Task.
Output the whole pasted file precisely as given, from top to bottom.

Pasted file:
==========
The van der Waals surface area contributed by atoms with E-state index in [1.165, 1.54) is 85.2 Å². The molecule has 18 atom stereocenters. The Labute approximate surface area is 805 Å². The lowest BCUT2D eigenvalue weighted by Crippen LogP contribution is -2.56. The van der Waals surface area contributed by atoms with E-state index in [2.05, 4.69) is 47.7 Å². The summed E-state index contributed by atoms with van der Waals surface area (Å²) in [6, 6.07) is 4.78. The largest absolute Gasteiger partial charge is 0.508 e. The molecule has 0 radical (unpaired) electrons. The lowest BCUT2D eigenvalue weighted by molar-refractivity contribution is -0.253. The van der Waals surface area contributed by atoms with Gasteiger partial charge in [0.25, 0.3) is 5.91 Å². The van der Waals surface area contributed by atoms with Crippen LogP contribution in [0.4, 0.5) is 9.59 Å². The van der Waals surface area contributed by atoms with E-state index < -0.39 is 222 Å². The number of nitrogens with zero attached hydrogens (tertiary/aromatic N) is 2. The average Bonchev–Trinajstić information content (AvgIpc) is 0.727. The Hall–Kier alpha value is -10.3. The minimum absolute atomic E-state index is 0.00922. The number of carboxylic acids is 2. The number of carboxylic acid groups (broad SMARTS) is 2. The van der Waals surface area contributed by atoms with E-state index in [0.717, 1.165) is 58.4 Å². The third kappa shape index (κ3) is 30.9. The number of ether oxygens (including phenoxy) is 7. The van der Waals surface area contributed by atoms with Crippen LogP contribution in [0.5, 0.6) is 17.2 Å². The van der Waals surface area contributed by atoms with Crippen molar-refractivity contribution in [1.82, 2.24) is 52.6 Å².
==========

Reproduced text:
The van der Waals surface area contributed by atoms with E-state index in [1.165, 1.54) is 85.2 Å². The molecule has 18 atom stereocenters. The Labute approximate surface area is 805 Å². The lowest BCUT2D eigenvalue weighted by Crippen LogP contribution is -2.56. The van der Waals surface area contributed by atoms with E-state index in [2.05, 4.69) is 47.7 Å². The summed E-state index contributed by atoms with van der Waals surface area (Å²) in [6, 6.07) is 4.78. The largest absolute Gasteiger partial charge is 0.508 e. The molecule has 0 radical (unpaired) electrons. The lowest BCUT2D eigenvalue weighted by molar-refractivity contribution is -0.253. The van der Waals surface area contributed by atoms with Gasteiger partial charge in [0.25, 0.3) is 5.91 Å². The van der Waals surface area contributed by atoms with Crippen LogP contribution in [0.4, 0.5) is 9.59 Å². The van der Waals surface area contributed by atoms with E-state index < -0.39 is 222 Å². The number of nitrogens with zero attached hydrogens (tertiary/aromatic N) is 2. The average Bonchev–Trinajstić information content (AvgIpc) is 0.727. The Hall–Kier alpha value is -10.3. The minimum absolute atomic E-state index is 0.00922. The number of carboxylic acids is 2. The number of carboxylic acid groups (broad SMARTS) is 2. The van der Waals surface area contributed by atoms with E-state index in [0.717, 1.165) is 58.4 Å². The third kappa shape index (κ3) is 30.9. The number of ether oxygens (including phenoxy) is 7. The van der Waals surface area contributed by atoms with Crippen LogP contribution in [0.5, 0.6) is 17.2 Å². The van der Waals surface area contributed by atoms with Crippen molar-refractivity contribution in [1.82, 2.24) is 52.6 Å².